September 2013

Special congratulations to Erica Watson on the publication of Mutation in folate metabolism causes epigenetic instability and transgenerational effects on development in Cell. Erica's research, with CTR Graduate Student Nisha Padmanabhan, reveals that a mutation in a gene necessary for the metabolism of folic acid not only impacts the immediate offspring but can also have detrimental health effects on the next several generations. here, to see more). We warmly congratulate you, Erica!

August 2013

Congratulations to CTR Principal Investigator Miguel Constancia on the publication of Placental programming of anxiety in adulthood revealed byIgf2-null models in Nature Communications. Miguel’s collaborative work with Cardiff University reveals compelling evidence of a role for the placenta in programming of adult life.  More details in our Milestonessection of the website. Well done Miguel!

May 2013

  • Graham Burton recently had the great pleasure to speak at the IX Ukrainian Congress of Pathologists held in Lugansk 15-17th May 2013. Whilst there, he had the opportunity to tour the impressive teaching facilities at the Lugansk State Medical University, and also see the recent developments at the Lugansk Regional Hospital, which is equivalent to a tertiary referral and teaching hospital in the UK.
    Olga1At Lugansk State Medical University, from lt. to rt.: Professor Yuri Pystovoi, Vice-Rector of Science; Professor Olga Reshetnikova, President of the Ukrainian Division of of the International Academy of Pathology and Head of Department of Pathomorphology; Dr Luis Alfaro Director of the Pathology Departments in NISA Hospitals in Valencia and Castellon, Spain; Dr Hilary Burton; Professor Graham Burton; Professor Svetlana Kashchenko, Head of Department of Histology and Embryology.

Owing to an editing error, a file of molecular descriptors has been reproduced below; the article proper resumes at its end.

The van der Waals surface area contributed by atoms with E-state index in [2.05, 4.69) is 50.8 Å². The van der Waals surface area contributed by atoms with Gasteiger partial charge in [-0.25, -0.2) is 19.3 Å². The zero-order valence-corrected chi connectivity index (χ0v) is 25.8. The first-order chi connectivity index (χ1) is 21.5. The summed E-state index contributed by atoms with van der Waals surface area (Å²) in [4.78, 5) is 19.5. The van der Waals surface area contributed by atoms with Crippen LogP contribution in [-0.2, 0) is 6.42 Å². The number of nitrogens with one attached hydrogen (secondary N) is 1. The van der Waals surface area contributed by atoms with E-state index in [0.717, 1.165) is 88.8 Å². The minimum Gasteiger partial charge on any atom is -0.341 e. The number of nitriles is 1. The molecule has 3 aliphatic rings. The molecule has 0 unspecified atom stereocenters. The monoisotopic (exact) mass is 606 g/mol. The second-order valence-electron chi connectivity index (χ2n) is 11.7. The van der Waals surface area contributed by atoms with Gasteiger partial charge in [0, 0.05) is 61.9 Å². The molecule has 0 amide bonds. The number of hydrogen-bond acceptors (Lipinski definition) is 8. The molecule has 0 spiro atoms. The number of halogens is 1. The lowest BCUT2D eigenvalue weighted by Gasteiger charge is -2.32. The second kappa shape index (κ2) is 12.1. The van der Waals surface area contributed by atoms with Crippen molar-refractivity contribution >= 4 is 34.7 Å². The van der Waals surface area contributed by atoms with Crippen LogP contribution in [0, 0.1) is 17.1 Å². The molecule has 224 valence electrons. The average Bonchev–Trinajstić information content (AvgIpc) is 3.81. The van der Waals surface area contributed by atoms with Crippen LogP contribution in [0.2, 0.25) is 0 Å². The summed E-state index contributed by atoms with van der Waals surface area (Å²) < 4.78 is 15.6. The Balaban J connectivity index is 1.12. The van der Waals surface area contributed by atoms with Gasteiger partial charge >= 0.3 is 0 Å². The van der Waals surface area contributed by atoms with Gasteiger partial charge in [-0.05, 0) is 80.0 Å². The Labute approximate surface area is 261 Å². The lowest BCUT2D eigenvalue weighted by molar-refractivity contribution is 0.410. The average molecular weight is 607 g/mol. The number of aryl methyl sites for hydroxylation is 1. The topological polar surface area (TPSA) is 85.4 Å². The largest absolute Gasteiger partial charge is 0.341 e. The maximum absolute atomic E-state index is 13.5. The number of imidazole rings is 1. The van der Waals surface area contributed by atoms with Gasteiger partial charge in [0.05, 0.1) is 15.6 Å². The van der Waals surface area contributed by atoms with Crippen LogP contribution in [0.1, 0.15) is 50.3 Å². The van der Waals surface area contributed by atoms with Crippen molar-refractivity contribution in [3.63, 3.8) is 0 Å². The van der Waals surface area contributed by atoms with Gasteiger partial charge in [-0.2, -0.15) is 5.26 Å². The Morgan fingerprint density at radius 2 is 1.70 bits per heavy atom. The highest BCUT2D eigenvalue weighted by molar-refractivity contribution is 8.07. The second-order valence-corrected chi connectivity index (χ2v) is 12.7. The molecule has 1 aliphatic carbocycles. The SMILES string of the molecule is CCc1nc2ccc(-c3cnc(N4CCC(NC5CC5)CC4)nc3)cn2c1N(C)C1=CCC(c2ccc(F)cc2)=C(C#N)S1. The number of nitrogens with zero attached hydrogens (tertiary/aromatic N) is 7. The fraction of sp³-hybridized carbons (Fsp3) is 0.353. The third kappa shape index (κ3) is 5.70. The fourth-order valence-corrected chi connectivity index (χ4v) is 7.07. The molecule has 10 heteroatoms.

Olga2

    At Lugansk Regional Hospital, from lt. to rt.:Dr Sergei Babenko, Deputy Chief Doctor; Dr Hilary Burton; Professor Graham Burton; Professor Olga Reshetnikova, Consultant in Pathology.

 

  • Special congratulations to CTR Principal Investigator Magda Zernicka-Goetz on her election to the Academy of Medical Sciences.  Well done Magda!
  • Sincere congratulations are also to be extended to CTR Scientific Advisory Board member, Professor Marilyn Renfree, who was appointed an Officer of the Order of Australia (OA) for her distinguished service to biology. We warmly congratulate you, Marilyn!

February 2013

  • CTR Director Graham Burton will give the Wim Schellekens Foundation lecture at the Universities of Nijmegen and Maastricht on Februar 21-22 this month.

January 2013

  • Ashley Moffett, CTR Manager, and Peter Parham have had a groundbreaking piece of research published by Nature, describing how the human immune system has evolved to meet two major challenges: the need to fight infections, but also the need to be able to reproduce. The latter requires the mother to be able to carry the genetically related, but different, fetus in the womb without immunological rejection. The paper is entitled Variable NK cell receptors and their MHC class I ligands in immunity, reproduction and human evolution. Well done Ashley!

  • The good news continues for CTR Director Graham Burton, who was recently elected to the Mary Marshall Chair. We will celebrate this news with a reception at King's College; well done Graham!

 

October 2012